a story lives forever
Register
Sign in
Form submission failed!

Stay signed in

Recover your password?
Register
Form submission failed!

Web of Stories Ltd would like to keep you informed about our products and services.

Please tick here if you would like us to keep you informed about our products and services.

I have read and accepted the Terms & Conditions.

Please note: Your email and any private information provided at registration will not be passed on to other individuals or organisations without your specific approval.

Video URL

You must be registered to use this feature. Sign in or register.

NEXT STORY

Inauspicious start to building the 400ft telescope

RELATED STORIES

Wouldn't it be marvellous to have a 218ft steerable telescope?
Bernard Lovell Astronomer
Comments (0) Please sign in or register to add comments
I must now begin the story of the steerable radio telescope. With that even, with Hughes’ map of the galaxy, it suddenly became clear to me that it would be marvellous if we could have a telescope of the size of the 218 foot Transit Telescope, which we could direct to any part of the sky. It seemed that we would stand much more chance, we knew very little about the great cosmic ray air showers, what effect the specular reflection would have, and whether it would be more profitable for us to look at lower elevation than in the zenith. And one day, with some trepidation, I mentioned this to Blackett, and I thought he would think it was a crazy idea that we would be able to build a telescope of that size, and move about and direct to any part of the sky. On the contrary, he was, became immediately excited. He was always, as I might have said earlier, fascinated by anything to do with the exploration of the universe, and having been possessed, as we all were, by the quite unknown, quite unknown where these enormous energies of the cosmic rays, not the cosmic radio emission, the cosmic rays, emanated in the universe. And he simply said to me- well; look, if you can find somebody who could, might be interested and capable of building such a telescope, we'll think about it. And I think it was in 1949 that I first made some enquiries. Now, it didn’t seem to me then to be all that difficult. I remember I had been putting six foot aerials under the fuses of the bombers, and flying them at 30,000 feet, and I thought, well, if it was possible to do that, surely it would be much easier to build a very large telescope fixed on the ground? I'm afraid I was mistaken. My initial enquiries to some of the firms that I'd been engaged with during the war received a very negative response. The responses were of two kinds; either that they were too busy on work of national importance, or that it was impossible to build the sort of instrument that I had in mind. Then I had the idea of approaching Sisson, who was then the Head of the Grubb Parsons Newcastle works, dealing with the manufacture of telescope mirrors, and in fact he had constructed most of the telescope mirrors of, which were then working in various parts of the world. Now, Sisson, he came to see me at Jodrell Bank, because I had got to know him pretty well, and for other reasons, and I told him what I had in mind, but I said- you know, so far people say it’s impossible. And he said- no, I don’t think it’s impossible. And I said- well, are you and your firm, Grubb Parsons will be interested in looking into this? And he said- no, we couldn’t do- we’re not equipped to build that sort of instrument, he said- but we will be very interested in making the control system for you. He said- but on the other hand, I do know a firm who might well be interested in your project.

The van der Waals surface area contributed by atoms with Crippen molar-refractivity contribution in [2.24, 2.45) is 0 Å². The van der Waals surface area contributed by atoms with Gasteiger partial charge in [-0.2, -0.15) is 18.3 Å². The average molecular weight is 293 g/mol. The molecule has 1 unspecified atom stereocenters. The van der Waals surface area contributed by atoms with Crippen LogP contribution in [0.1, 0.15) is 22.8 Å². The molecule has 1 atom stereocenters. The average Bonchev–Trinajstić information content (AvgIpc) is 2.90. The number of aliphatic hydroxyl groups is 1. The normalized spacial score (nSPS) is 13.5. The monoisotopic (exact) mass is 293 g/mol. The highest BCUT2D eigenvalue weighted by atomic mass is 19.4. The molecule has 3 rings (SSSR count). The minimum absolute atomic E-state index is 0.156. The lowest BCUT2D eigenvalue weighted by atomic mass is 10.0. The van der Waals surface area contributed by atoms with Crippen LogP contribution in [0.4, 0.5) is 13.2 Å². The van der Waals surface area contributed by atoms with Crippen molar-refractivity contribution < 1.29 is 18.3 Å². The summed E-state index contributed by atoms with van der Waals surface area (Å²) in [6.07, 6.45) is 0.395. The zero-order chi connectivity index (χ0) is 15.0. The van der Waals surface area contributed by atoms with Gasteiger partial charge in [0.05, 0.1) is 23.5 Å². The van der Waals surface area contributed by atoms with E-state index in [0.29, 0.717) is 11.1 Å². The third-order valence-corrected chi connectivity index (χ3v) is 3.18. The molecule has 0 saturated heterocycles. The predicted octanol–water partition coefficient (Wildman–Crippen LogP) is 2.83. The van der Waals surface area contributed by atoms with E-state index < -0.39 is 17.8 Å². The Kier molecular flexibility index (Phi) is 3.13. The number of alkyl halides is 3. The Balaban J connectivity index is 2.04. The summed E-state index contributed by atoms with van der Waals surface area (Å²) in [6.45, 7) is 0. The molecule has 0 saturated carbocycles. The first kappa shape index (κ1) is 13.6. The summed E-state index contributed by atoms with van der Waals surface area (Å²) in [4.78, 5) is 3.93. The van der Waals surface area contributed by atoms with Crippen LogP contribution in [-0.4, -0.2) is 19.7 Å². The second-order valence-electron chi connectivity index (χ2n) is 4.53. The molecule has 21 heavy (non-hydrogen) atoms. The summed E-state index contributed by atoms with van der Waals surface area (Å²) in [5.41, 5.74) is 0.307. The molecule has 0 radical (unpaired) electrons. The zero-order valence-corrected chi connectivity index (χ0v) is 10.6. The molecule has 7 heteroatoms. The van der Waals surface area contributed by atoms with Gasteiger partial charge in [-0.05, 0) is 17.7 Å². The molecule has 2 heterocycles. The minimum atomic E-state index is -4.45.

Bernard Lovell (1913-2012), British radio astronomer and founder of the Jodrell Bank Observatory, received an OBE in 1946 for his work on radar, and was knighted in 1961 for his contribution to the development of radio astronomy. He obtained a PhD in 1936 at the University of Bristol. His steerable radio telescope, which tracked Sputnik across the sky, is now named the Lovell telescope.

Listeners: Alastair Gunn Megan Argo

Alastair Gunn is an astrophysicist at Jodrell Bank Observatory, University of Manchester. He is responsible for the coordination and execution of international radio astronomical observations at the institute and his professional research concerns the extended atmospheres of highly active binary stars. Alastair has a deep interest and knowledge of the history of radio astronomy in general and of Jodrell Bank in particular. He has written extensively about Jodrell Bank's history.

Megan Argo is an astronomer at the University of Manchester's Jodrell Bank Observatory researching supernovae and star formation in nearby starburst galaxies. As well as research, she is involved with events in the Observatory's Visitor Centre explaining both astronomy and the history of the Observatory to the public.

Tags: Transit Telescope, Jodrell Bank, Patrick Blackett

Duration: 4 minutes, 48 seconds

Date story recorded: January 2007

Date story went live: 05 September 2008